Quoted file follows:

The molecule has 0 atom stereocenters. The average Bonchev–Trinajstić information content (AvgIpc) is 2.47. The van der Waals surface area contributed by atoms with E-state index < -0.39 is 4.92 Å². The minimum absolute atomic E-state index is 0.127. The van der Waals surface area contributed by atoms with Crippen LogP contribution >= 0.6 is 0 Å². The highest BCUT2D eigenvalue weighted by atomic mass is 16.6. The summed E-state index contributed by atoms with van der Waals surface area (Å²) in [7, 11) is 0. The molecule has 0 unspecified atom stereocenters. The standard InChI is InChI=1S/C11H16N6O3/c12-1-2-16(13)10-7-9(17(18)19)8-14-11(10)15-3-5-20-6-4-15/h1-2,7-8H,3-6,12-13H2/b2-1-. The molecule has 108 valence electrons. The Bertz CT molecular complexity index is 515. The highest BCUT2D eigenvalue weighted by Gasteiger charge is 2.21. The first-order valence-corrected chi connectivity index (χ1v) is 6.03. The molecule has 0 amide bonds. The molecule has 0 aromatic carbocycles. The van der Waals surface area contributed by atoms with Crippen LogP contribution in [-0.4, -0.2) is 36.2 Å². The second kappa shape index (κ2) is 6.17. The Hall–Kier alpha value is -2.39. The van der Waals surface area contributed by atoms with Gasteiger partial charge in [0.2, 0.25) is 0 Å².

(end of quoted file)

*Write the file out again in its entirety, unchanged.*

The molecule has 0 atom stereocenters. The average Bonchev–Trinajstić information content (AvgIpc) is 2.47. The van der Waals surface area contributed by atoms with E-state index < -0.39 is 4.92 Å². The minimum absolute atomic E-state index is 0.127. The van der Waals surface area contributed by atoms with Crippen LogP contribution >= 0.6 is 0 Å². The highest BCUT2D eigenvalue weighted by atomic mass is 16.6. The summed E-state index contributed by atoms with van der Waals surface area (Å²) in [7, 11) is 0. The molecule has 0 unspecified atom stereocenters. The standard InChI is InChI=1S/C11H16N6O3/c12-1-2-16(13)10-7-9(17(18)19)8-14-11(10)15-3-5-20-6-4-15/h1-2,7-8H,3-6,12-13H2/b2-1-. The molecule has 108 valence electrons. The Bertz CT molecular complexity index is 515. The highest BCUT2D eigenvalue weighted by Gasteiger charge is 2.21. The first-order valence-corrected chi connectivity index (χ1v) is 6.03. The molecule has 0 amide bonds. The molecule has 0 aromatic carbocycles. The van der Waals surface area contributed by atoms with Crippen LogP contribution in [-0.4, -0.2) is 36.2 Å². The second kappa shape index (κ2) is 6.17. The Hall–Kier alpha value is -2.39. The van der Waals surface area contributed by atoms with Gasteiger partial charge in [0.2, 0.25) is 0 Å².